Freshmen often gather outside Trinity Hall to engage in community and fellowship.
Photo by Jamie Garcia

Living life at Azusa Pacific looks different for each student but what remains the same is the exposure to the focus on community.

Community is one of APU’s four cornerstones, and its importance is communicated
through campus events and echoed in the mouths of admissions counselors. But sometimes the community aspect can be
forgotten in the face of busy schedules and hectic social calendars.

Sophomore business major Amber Hofland said she loved the community in the dorms last year and described her resident advisers as “very intentional.”

“They tried their best to place you with people you would have things in common with and the RAs were incredibly focused on getting you involved, doing fun events, and helping you make friends and memories with the people on your hall,” she said.

Hofland said it’s harder to keep up community after freshman year, but the best way to do it is to be intentional.

“Introduce yourself to your neighbors and bring them cookies. Cookies will never fail you,” she said. One of my friends said that the dorms were the best experience he never wants to do again.”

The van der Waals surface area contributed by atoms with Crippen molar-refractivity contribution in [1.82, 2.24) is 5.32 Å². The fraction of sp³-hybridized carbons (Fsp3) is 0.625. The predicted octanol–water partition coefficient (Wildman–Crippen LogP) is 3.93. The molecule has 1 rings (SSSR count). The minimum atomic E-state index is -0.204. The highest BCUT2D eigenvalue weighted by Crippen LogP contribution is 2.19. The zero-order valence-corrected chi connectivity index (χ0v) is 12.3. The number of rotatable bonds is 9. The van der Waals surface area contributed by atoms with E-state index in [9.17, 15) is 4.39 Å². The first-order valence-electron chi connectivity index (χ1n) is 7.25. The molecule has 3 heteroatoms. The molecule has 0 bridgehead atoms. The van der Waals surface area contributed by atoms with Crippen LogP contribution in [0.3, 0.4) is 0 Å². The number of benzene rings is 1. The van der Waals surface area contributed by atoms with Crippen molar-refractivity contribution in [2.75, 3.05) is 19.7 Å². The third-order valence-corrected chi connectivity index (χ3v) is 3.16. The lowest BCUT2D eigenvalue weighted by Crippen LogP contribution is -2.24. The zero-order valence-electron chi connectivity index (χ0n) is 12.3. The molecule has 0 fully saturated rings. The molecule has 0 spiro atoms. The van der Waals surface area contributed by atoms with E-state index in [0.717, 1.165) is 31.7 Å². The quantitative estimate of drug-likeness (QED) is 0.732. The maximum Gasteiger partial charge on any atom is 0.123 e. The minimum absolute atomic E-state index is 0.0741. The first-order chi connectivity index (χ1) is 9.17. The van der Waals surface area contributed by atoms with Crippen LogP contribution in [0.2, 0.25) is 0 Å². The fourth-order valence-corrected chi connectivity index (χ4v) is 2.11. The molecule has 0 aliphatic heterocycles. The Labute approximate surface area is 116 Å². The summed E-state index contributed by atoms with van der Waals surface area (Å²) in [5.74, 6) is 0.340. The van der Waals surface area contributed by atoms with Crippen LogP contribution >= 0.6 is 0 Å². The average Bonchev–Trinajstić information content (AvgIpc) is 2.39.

Although Hofland said APU does an excellent job fostering community, sometimes non-freshmen need more than just an encouraging and passionate RA.

“For returning students, I think it comes down to the bigger events that foster community as a whole, rather than the individual wing events,” she said.

Senior biblical studies major Ian Liardon decided to become a resident adviser because of his relationship with his RA freshman year and his unforgettable experience in the dorms. Liardon was an RA in the mods last year and is now one in Alosta Place.

“As an RA, it is a little more difficult to foster community in Alosta Place, as opposed to the mods, where everyone is relatively close to each other,” he said.

Liardon said that living in Alosta Place requires residents to be more intentional and that “life gets a little more real” as students move through different living areas.

‘It is ultimately up to each individual resident to also cultivate their own community. You will get out of it what you want to put into it,” he said. “The residents have to take it upon themselves more to cultivate their own community, which can either be really great or not so great.”

Liardon said students run the risk of becoming desensitized to what “community” really means.

“It’s a word that is thrown around so much that eventually we stop thinking about what it actually means. We do it, but we don’t think about what we’re doing,” Liardon said. “Community is not only important to APU but I would say to every college experience.”